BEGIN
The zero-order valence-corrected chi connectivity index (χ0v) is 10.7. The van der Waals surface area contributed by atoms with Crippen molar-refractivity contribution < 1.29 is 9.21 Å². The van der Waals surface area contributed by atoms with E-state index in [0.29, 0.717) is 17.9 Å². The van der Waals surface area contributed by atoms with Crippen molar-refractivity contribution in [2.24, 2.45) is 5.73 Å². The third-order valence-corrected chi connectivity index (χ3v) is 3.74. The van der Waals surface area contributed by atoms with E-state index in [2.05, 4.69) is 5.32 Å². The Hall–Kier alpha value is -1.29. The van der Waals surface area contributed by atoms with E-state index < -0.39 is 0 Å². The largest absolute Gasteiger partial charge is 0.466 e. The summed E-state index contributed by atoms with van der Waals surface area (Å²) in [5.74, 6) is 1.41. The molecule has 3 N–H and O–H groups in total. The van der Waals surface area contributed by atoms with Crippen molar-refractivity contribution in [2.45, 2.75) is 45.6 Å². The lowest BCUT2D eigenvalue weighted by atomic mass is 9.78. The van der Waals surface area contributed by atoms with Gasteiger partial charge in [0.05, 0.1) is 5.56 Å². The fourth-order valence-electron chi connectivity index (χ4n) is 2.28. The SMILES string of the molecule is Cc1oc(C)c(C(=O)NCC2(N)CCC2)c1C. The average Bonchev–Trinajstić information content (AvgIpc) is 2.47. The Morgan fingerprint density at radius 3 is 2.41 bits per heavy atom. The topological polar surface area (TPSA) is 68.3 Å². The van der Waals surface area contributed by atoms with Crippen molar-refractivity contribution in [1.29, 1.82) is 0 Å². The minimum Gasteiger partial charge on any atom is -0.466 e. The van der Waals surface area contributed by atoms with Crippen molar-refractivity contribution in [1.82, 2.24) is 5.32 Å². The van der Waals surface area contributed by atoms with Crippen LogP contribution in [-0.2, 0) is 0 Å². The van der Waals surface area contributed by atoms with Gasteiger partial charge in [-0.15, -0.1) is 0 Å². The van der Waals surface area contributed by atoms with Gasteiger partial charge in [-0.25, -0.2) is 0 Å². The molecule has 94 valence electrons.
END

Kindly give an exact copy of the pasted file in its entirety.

The zero-order valence-corrected chi connectivity index (χ0v) is 10.7. The van der Waals surface area contributed by atoms with Crippen molar-refractivity contribution < 1.29 is 9.21 Å². The van der Waals surface area contributed by atoms with E-state index in [0.29, 0.717) is 17.9 Å². The van der Waals surface area contributed by atoms with Crippen molar-refractivity contribution in [2.24, 2.45) is 5.73 Å². The third-order valence-corrected chi connectivity index (χ3v) is 3.74. The van der Waals surface area contributed by atoms with E-state index in [2.05, 4.69) is 5.32 Å². The Hall–Kier alpha value is -1.29. The van der Waals surface area contributed by atoms with E-state index < -0.39 is 0 Å². The largest absolute Gasteiger partial charge is 0.466 e. The summed E-state index contributed by atoms with van der Waals surface area (Å²) in [5.74, 6) is 1.41. The molecule has 3 N–H and O–H groups in total. The van der Waals surface area contributed by atoms with Crippen molar-refractivity contribution in [2.45, 2.75) is 45.6 Å². The lowest BCUT2D eigenvalue weighted by atomic mass is 9.78. The van der Waals surface area contributed by atoms with Gasteiger partial charge in [0.05, 0.1) is 5.56 Å². The fourth-order valence-electron chi connectivity index (χ4n) is 2.28. The SMILES string of the molecule is Cc1oc(C)c(C(=O)NCC2(N)CCC2)c1C. The average Bonchev–Trinajstić information content (AvgIpc) is 2.47. The Morgan fingerprint density at radius 3 is 2.41 bits per heavy atom. The topological polar surface area (TPSA) is 68.3 Å². The van der Waals surface area contributed by atoms with Crippen molar-refractivity contribution in [1.29, 1.82) is 0 Å². The minimum Gasteiger partial charge on any atom is -0.466 e. The van der Waals surface area contributed by atoms with Crippen molar-refractivity contribution in [1.82, 2.24) is 5.32 Å². The van der Waals surface area contributed by atoms with Crippen LogP contribution in [-0.2, 0) is 0 Å². The van der Waals surface area contributed by atoms with Gasteiger partial charge in [-0.15, -0.1) is 0 Å². The van der Waals surface area contributed by atoms with Gasteiger partial charge in [-0.25, -0.2) is 0 Å². The molecule has 94 valence electrons.